Economic forecast: Ag income still in doldrums; other sectors expected to grow
Released on 12/10/2015, at 2:01 AM
Office of University Communications
University of Nebraska–Lincoln
Nebraska agriculture has another down year ahead, according to the latest long-term economic forecast from the University of Nebraska-Lincoln's Bureau of Business Research.
Other economic sectors in the state should see decent, though not spectacular, growth.
The forecast, which is updated twice yearly, predicts economic growth three years into the future. This forecast is economists' first look at how 2018 might shape up. UNL economist Eric Thompson, director of the Bureau of Business Research, develops the forecast in consultation with the Nebraska Business Forecast Council, a group of economists who work for UNL, the University of Nebraska at Omaha, utilities and various state government agencies.
Net farm income dropped to $4.57 billion in 2015, a decline of nearly 39 percent from its peak of about $7.5 billion in 2013. The forecasters predict an additional drop of about 11 percent in 2016, to a six-year low of about $4 billion, before net farm income rebounds in 2017. They predict farm income will grow 3.3 percent in 2018, reaching about $4.7 billion.
"Crop and livestock prices, which have fallen from near-record levels, should stabilize in 2017," Thompson said. "In this more stable environment, agricultural producers should be able to grow profits by increasing efficiency. Increased productivity and better management of costs will allow producers to grow farm income in both 2017 and 2018."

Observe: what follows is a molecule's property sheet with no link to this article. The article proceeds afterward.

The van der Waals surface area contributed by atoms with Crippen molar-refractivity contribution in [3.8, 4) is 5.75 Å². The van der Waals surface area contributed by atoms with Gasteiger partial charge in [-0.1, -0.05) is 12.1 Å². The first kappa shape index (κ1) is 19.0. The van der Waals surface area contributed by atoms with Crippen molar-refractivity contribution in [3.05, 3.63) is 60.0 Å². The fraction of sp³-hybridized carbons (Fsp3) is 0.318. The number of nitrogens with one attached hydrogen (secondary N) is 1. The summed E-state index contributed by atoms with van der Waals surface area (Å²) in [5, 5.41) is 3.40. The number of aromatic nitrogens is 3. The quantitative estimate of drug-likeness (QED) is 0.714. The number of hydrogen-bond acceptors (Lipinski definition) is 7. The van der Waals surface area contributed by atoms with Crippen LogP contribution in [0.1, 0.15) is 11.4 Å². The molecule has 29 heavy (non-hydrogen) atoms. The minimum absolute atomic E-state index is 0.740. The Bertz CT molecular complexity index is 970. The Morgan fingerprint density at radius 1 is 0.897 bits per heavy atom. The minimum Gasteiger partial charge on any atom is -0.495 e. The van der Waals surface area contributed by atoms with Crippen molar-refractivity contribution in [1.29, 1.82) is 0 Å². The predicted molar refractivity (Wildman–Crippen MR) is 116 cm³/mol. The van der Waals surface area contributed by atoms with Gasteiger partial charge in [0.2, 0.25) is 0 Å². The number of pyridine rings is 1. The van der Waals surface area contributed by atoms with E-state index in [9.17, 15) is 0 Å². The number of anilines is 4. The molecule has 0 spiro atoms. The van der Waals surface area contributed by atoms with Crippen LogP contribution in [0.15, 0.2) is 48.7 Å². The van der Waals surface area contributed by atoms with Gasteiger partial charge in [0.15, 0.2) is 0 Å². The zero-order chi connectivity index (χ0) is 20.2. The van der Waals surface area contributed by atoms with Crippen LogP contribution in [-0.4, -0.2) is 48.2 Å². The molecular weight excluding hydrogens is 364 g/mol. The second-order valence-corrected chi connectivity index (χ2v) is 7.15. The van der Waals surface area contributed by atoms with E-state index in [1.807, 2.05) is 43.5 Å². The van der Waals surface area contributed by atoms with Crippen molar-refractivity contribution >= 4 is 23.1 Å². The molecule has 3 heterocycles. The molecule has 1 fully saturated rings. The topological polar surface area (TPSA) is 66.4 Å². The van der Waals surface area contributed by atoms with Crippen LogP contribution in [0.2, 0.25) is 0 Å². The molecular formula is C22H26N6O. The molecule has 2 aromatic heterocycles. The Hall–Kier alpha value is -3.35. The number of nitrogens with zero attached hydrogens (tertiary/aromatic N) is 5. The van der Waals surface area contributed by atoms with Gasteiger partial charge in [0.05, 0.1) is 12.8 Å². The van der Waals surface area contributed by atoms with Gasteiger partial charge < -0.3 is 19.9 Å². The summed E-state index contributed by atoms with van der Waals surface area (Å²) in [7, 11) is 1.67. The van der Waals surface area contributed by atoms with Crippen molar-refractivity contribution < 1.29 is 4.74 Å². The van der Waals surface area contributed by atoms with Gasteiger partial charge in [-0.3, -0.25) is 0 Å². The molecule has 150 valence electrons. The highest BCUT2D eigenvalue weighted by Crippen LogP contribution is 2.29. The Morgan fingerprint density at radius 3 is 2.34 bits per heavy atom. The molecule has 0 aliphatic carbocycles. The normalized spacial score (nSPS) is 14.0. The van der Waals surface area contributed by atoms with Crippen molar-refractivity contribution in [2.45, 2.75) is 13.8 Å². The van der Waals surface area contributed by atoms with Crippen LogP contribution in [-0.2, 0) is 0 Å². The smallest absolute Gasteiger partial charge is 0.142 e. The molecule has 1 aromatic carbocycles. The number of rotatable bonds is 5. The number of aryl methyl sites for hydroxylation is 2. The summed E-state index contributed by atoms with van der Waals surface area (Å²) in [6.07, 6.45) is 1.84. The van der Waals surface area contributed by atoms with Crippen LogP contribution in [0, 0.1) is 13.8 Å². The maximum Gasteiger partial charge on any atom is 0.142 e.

In the non-farm portion of Nebraska's economy, the forecasters predict jobs will increase steadily, by 1.2 percent to 1.3 percent, through 2018. Non-farm personal income is expected to grow by about 4 percent a year on average, about twice the rate of inflation, which is expected to hover in the 2 percent range.
Most new jobs will come in the services sector, which the economists expect will gain nearly 20,000 jobs by 2018. The sector includes professional, scientific and technical services, along with health care, entertainment, recreation and the arts, and the hospitality industry. It now employs nearly 392,000 Nebraskans. The forecast is slightly more optimistic than the June 2015 long-term forecast.
Construction is expected to be the fastest-growing employment sector, predicted to grow 5 percent in 2016, 4 percent in 2017 and 3 percent in 2018. The sector now employs about 49,000 people and is predicted to surpass 55,000 by 2018.
Thompson cited increased residential construction and commercial development, as well as fuel tax hikes and other funding mechanisms that will enable state and local governments to expand road construction.
"Whatever the merits of this new road spending, there will be a benefit for construction employment over the next few years,” Thompson said.
Transportation also is expected to grow more quickly than other employment sectors. While railroads will be affected by softening demand for coal hauling, the trucking industry is expected to benefit from low diesel prices and an expanding U.S. economy. Transportation employment is expected to grow by up to 2 percent a year and to employ nearly 57,000 people by 2018.
"Challenges in attracting and retaining long-haul truckers, however, will limit job growth in trucking," Thompson said. "The transportation industry will again become an engine of job growth in Nebraska."
The full Business in Nebraska economic forecast is available on the Bureau of Business Research website, http://www.bbr.unl.edu.
The Nebraska Business Forecast Council is composed of John Austin, Bureau of Business Research, UNL (retired); David Dearmont, Nebraska Department of Economic Development; Chris Decker, Department of Economics, UNO; Tom Doering, Nebraska Department of Economic Development (retired); Phil Baker, Nebraska Department of Labor; Ken Lemke, Nebraska Public Power District; Brad Lubben, Department of Agricultural Economics, UNL; HoaPhu Tran, Nebraska Department of Revenue; and Eric Thompson, Department of Economics and Bureau of Business Research, UNL.
Writer: Leslie Reed, University Communications